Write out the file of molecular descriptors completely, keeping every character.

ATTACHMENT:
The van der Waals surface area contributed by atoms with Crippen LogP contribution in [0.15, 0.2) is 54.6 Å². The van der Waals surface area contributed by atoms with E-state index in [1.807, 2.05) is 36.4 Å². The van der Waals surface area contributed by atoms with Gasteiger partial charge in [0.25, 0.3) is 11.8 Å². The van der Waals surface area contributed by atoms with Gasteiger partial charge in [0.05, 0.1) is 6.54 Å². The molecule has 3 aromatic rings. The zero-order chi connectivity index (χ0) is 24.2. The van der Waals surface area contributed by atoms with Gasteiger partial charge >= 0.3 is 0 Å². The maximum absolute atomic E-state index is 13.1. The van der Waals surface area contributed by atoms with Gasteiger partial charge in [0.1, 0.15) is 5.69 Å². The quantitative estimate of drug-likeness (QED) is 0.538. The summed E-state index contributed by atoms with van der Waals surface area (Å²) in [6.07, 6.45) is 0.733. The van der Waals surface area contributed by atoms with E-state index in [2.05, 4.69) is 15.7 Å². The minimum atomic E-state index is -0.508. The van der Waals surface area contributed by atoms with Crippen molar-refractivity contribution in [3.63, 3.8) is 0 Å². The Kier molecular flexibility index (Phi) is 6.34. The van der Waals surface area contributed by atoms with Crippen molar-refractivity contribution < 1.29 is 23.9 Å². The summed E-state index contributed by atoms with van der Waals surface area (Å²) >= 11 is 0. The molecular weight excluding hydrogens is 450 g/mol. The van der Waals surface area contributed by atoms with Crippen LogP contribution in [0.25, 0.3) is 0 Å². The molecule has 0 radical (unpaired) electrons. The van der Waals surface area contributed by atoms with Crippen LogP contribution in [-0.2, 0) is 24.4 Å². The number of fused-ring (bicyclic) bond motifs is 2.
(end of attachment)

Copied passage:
The van der Waals surface area contributed by atoms with Crippen LogP contribution in [0.15, 0.2) is 54.6 Å². The van der Waals surface area contributed by atoms with E-state index in [1.807, 2.05) is 36.4 Å². The van der Waals surface area contributed by atoms with Gasteiger partial charge in [0.25, 0.3) is 11.8 Å². The van der Waals surface area contributed by atoms with Gasteiger partial charge in [0.05, 0.1) is 6.54 Å². The molecule has 3 aromatic rings. The zero-order chi connectivity index (χ0) is 24.2. The van der Waals surface area contributed by atoms with Gasteiger partial charge >= 0.3 is 0 Å². The maximum absolute atomic E-state index is 13.1. The van der Waals surface area contributed by atoms with Gasteiger partial charge in [0.1, 0.15) is 5.69 Å². The quantitative estimate of drug-likeness (QED) is 0.538. The summed E-state index contributed by atoms with van der Waals surface area (Å²) in [6.07, 6.45) is 0.733. The van der Waals surface area contributed by atoms with E-state index in [2.05, 4.69) is 15.7 Å². The minimum atomic E-state index is -0.508. The van der Waals surface area contributed by atoms with Crippen molar-refractivity contribution in [3.63, 3.8) is 0 Å². The Kier molecular flexibility index (Phi) is 6.34. The van der Waals surface area contributed by atoms with Crippen molar-refractivity contribution < 1.29 is 23.9 Å². The summed E-state index contributed by atoms with van der Waals surface area (Å²) >= 11 is 0. The molecular weight excluding hydrogens is 450 g/mol. The van der Waals surface area contributed by atoms with Crippen LogP contribution in [0.25, 0.3) is 0 Å². The molecule has 0 radical (unpaired) electrons. The van der Waals surface area contributed by atoms with Crippen LogP contribution in [-0.2, 0) is 24.4 Å². The number of fused-ring (bicyclic) bond motifs is 2.